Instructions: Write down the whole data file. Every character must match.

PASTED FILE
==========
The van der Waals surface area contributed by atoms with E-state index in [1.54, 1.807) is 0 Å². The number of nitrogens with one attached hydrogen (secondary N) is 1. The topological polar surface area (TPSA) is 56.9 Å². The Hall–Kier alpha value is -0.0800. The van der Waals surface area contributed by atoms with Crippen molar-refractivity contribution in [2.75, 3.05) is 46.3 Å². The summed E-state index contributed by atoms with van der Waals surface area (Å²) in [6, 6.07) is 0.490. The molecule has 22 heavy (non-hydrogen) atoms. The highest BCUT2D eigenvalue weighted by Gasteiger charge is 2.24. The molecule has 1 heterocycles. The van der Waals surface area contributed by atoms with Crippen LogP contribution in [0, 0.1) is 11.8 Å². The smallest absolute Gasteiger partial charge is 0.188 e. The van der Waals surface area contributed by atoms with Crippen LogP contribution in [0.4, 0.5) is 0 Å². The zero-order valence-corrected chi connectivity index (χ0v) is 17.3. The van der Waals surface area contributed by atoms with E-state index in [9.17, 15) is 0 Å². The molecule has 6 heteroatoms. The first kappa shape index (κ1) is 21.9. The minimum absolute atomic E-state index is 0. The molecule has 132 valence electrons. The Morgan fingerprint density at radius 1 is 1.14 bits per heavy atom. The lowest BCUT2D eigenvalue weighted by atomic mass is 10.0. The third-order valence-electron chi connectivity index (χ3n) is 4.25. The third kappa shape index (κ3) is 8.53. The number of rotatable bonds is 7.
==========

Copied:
The van der Waals surface area contributed by atoms with E-state index in [1.54, 1.807) is 0 Å². The number of nitrogens with one attached hydrogen (secondary N) is 1. The topological polar surface area (TPSA) is 56.9 Å². The Hall–Kier alpha value is -0.0800. The van der Waals surface area contributed by atoms with Crippen molar-refractivity contribution in [2.75, 3.05) is 46.3 Å². The summed E-state index contributed by atoms with van der Waals surface area (Å²) in [6, 6.07) is 0.490. The molecule has 22 heavy (non-hydrogen) atoms. The highest BCUT2D eigenvalue weighted by Gasteiger charge is 2.24. The molecule has 1 heterocycles. The van der Waals surface area contributed by atoms with Crippen LogP contribution in [0, 0.1) is 11.8 Å². The smallest absolute Gasteiger partial charge is 0.188 e. The van der Waals surface area contributed by atoms with Crippen LogP contribution in [0.4, 0.5) is 0 Å². The zero-order valence-corrected chi connectivity index (χ0v) is 17.3. The van der Waals surface area contributed by atoms with E-state index in [9.17, 15) is 0 Å². The molecule has 6 heteroatoms. The first kappa shape index (κ1) is 21.9. The minimum absolute atomic E-state index is 0. The molecule has 132 valence electrons. The Morgan fingerprint density at radius 1 is 1.14 bits per heavy atom. The lowest BCUT2D eigenvalue weighted by atomic mass is 10.0. The third-order valence-electron chi connectivity index (χ3n) is 4.25. The third kappa shape index (κ3) is 8.53. The number of rotatable bonds is 7.